If you think your viewers want to know whether or not the dossier was used in court proceedings, whether or not it was vetted before it was used, whether or not it’s ever been vetted. If you are interested in who paid for the dossier. If you’re interested in Christopher Steele’s relationship with Hillary Clinton and the Democratic National Committee, then, yes, you’ll want the memo to come out.

If you’re Adam Schiff, who is consistently wrong when it comes to issues of disclosure — he didn’t want us to find out any of this information, Chris. He — he fought. In fact, GPS went to court — Fusion GPS went to court to keep us from finding out that the Democrats paid for the dossier. So if you’re Adam Schiff, of course you don’t want the information to come out. You didn’t want us to find it in the first place.

One person who may not want the memo released is Rod Rosenstein. The New York Times reports that the memo focuses intently on his role in getting the FISA warrant on Carter Page that opened the door for the FBI to surveil the Trump campaign in 2016:

A secret, highly contentious Republican memo reveals that Deputy Attorney General Rod J. Rosenstein approved an application to extend surveillance of a former Trump campaign associate shortly after taking office last spring, according to three people familiar with it.

The renewal shows that the Justice Department under President Trump saw reason to believe that the associate, Carter Page, was acting as a Russian agent. But the reference to Mr. Rosenstein’s actions in the memo — a much-disputed document that paints the investigation into Russian election meddling as tainted from the start — indicates that Republicans may be moving to seize on his role as they seek to undermine the inquiry.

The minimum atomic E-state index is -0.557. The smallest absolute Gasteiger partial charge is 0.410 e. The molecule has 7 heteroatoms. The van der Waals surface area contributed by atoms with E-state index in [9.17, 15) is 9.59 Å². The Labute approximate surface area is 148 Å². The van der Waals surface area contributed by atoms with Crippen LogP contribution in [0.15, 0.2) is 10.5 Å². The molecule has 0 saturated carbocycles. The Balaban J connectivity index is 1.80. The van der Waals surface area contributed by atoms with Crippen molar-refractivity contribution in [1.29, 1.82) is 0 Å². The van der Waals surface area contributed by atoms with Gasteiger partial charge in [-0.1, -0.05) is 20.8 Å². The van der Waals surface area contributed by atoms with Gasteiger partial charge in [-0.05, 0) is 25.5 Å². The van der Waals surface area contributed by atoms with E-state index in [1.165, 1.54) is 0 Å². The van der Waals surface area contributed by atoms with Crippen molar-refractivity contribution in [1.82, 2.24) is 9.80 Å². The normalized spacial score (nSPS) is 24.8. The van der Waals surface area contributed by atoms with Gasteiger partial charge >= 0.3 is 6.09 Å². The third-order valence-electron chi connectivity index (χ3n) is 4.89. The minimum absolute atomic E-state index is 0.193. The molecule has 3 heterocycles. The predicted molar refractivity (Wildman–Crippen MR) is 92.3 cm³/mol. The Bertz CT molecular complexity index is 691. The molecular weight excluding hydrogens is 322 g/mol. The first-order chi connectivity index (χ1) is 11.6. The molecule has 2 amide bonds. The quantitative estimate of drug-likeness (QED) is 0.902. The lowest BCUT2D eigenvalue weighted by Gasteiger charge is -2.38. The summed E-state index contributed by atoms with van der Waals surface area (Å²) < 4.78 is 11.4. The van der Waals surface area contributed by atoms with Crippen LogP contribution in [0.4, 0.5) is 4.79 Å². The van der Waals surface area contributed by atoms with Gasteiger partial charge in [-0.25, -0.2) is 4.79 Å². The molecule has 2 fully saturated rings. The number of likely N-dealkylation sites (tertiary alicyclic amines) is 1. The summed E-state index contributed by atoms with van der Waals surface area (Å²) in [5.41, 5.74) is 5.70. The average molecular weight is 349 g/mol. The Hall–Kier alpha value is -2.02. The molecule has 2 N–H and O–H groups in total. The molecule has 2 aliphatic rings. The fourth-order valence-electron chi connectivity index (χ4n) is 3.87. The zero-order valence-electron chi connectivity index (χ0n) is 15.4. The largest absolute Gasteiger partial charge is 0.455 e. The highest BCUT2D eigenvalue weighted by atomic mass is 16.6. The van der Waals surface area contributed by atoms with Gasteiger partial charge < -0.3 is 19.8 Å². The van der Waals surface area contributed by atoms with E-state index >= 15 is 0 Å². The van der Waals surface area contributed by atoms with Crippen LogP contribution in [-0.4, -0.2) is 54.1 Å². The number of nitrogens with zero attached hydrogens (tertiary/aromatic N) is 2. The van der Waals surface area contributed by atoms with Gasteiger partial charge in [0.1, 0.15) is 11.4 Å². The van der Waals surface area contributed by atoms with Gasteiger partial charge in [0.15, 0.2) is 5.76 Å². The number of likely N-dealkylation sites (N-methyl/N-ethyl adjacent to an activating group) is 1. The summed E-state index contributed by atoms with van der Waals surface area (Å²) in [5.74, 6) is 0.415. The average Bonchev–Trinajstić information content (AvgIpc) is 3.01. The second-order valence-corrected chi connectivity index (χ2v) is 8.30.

The memo’s primary contention is that F.B.I. and Justice Department officials failed to adequately explain to an intelligence court judge in initially seeking a warrant for surveillance of Mr. Page that they were relying in part on research by an investigator, Christopher Steele, that had been financed by the Democratic National Committee and Hillary Clinton’s presidential campaign.

Democrats who have read the document say Republicans have cherry-picked facts to create a misleading and dangerous narrative. But in their efforts to discredit the inquiry, Republicans could potentially use Mr. Rosenstein’s decision to approve the renewal to suggest that he failed to properly vet a highly sensitive application for a warrant to spy on Mr. Page, who served as a Trump foreign policy adviser until September 2016.

If that’s true, then yes, the memo should get released. But then too should the Democratic minority response and all of the supporting intelligence that the two memos attempt to “distill.” Contra Gowdy, partisan committee reports are not merely distillations — they are inherently political documents that make arguments and reach conclusions that by their nature are not supported by a consensus. (If they were, the whole committee would approve the report.) The Nunes memo wants to make an argument based on a representation of evidence that Republicans favor. That doesn’t necessarily make it wrong, but it doesn’t make it right either.

If all we get is one memo released, it’s worthless as a means for others to reach any conclusions. We would need to compare the arguments against the full context of the evidence to the greatest extent possible without revealing sources or methods. If the House Intel Committee votes for a full release, that’s transparency. If they vote for only the release of their argument, that’s not transparency — that’s manipulation. Regardless of one’s position on the Russia-collusion probe, we can all agree that we’ve had enough manipulation in this investigation already, and we don’t need any more added to it.